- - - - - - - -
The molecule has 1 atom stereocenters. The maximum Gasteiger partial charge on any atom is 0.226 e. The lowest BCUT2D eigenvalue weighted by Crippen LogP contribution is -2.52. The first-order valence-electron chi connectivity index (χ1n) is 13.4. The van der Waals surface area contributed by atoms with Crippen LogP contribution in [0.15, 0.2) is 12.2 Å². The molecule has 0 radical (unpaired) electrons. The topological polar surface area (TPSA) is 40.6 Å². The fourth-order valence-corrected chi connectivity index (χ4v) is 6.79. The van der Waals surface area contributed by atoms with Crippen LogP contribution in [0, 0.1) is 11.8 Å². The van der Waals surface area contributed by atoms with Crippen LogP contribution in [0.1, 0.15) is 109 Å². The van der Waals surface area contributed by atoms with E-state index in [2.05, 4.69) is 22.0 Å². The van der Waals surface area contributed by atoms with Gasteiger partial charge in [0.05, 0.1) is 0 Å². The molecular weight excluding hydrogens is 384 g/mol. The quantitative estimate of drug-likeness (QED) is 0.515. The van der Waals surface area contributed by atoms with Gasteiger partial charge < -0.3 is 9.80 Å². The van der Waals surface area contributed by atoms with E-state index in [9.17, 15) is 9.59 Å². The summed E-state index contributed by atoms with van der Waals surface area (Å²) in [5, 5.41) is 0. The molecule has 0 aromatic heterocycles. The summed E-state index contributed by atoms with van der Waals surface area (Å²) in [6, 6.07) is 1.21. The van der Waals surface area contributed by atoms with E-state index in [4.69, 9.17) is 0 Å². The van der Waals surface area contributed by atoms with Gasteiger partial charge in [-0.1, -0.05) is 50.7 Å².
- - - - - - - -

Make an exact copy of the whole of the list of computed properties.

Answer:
The molecule has 1 atom stereocenters. The maximum Gasteiger partial charge on any atom is 0.226 e. The lowest BCUT2D eigenvalue weighted by Crippen LogP contribution is -2.52. The first-order valence-electron chi connectivity index (χ1n) is 13.4. The van der Waals surface area contributed by atoms with Crippen LogP contribution in [0.15, 0.2) is 12.2 Å². The molecule has 0 radical (unpaired) electrons. The topological polar surface area (TPSA) is 40.6 Å². The fourth-order valence-corrected chi connectivity index (χ4v) is 6.79. The van der Waals surface area contributed by atoms with Crippen LogP contribution in [0, 0.1) is 11.8 Å². The van der Waals surface area contributed by atoms with Crippen LogP contribution in [0.1, 0.15) is 109 Å². The van der Waals surface area contributed by atoms with E-state index in [2.05, 4.69) is 22.0 Å². The van der Waals surface area contributed by atoms with Gasteiger partial charge in [0.05, 0.1) is 0 Å². The molecular weight excluding hydrogens is 384 g/mol. The quantitative estimate of drug-likeness (QED) is 0.515. The van der Waals surface area contributed by atoms with Gasteiger partial charge < -0.3 is 9.80 Å². The van der Waals surface area contributed by atoms with E-state index in [9.17, 15) is 9.59 Å². The summed E-state index contributed by atoms with van der Waals surface area (Å²) in [5, 5.41) is 0. The molecule has 0 aromatic heterocycles. The summed E-state index contributed by atoms with van der Waals surface area (Å²) in [6, 6.07) is 1.21. The van der Waals surface area contributed by atoms with E-state index in [4.69, 9.17) is 0 Å². The van der Waals surface area contributed by atoms with Gasteiger partial charge in [-0.1, -0.05) is 50.7 Å².